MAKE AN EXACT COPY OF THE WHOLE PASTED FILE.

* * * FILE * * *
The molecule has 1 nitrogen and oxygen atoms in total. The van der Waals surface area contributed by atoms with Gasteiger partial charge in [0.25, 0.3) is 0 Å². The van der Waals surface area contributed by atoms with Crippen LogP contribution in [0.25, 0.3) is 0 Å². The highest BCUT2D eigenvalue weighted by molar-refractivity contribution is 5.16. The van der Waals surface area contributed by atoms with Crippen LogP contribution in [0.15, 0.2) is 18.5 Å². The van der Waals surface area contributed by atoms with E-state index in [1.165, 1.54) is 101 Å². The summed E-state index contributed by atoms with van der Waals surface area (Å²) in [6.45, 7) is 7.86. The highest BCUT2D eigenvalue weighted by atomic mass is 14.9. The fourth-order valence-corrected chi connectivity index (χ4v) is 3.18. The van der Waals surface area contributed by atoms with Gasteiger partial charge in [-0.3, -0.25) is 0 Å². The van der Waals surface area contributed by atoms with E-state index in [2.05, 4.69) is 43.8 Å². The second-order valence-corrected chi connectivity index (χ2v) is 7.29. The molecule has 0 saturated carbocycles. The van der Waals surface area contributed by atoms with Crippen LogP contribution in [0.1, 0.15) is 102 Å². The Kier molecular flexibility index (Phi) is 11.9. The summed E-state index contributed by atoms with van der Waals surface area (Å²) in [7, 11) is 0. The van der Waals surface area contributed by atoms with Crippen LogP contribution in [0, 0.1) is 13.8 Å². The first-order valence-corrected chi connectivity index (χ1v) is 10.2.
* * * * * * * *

The molecule has 1 nitrogen and oxygen atoms in total. The van der Waals surface area contributed by atoms with Gasteiger partial charge in [0.25, 0.3) is 0 Å². The van der Waals surface area contributed by atoms with Crippen LogP contribution in [0.25, 0.3) is 0 Å². The highest BCUT2D eigenvalue weighted by molar-refractivity contribution is 5.16. The van der Waals surface area contributed by atoms with Crippen LogP contribution in [0.15, 0.2) is 18.5 Å². The van der Waals surface area contributed by atoms with E-state index in [1.165, 1.54) is 101 Å². The summed E-state index contributed by atoms with van der Waals surface area (Å²) in [6.45, 7) is 7.86. The highest BCUT2D eigenvalue weighted by atomic mass is 14.9. The fourth-order valence-corrected chi connectivity index (χ4v) is 3.18. The van der Waals surface area contributed by atoms with Gasteiger partial charge in [-0.3, -0.25) is 0 Å². The van der Waals surface area contributed by atoms with E-state index in [2.05, 4.69) is 43.8 Å². The second-order valence-corrected chi connectivity index (χ2v) is 7.29. The molecule has 0 saturated carbocycles. The van der Waals surface area contributed by atoms with Crippen LogP contribution in [0.1, 0.15) is 102 Å². The Kier molecular flexibility index (Phi) is 11.9. The summed E-state index contributed by atoms with van der Waals surface area (Å²) in [7, 11) is 0. The van der Waals surface area contributed by atoms with Crippen LogP contribution in [0, 0.1) is 13.8 Å². The first-order valence-corrected chi connectivity index (χ1v) is 10.2.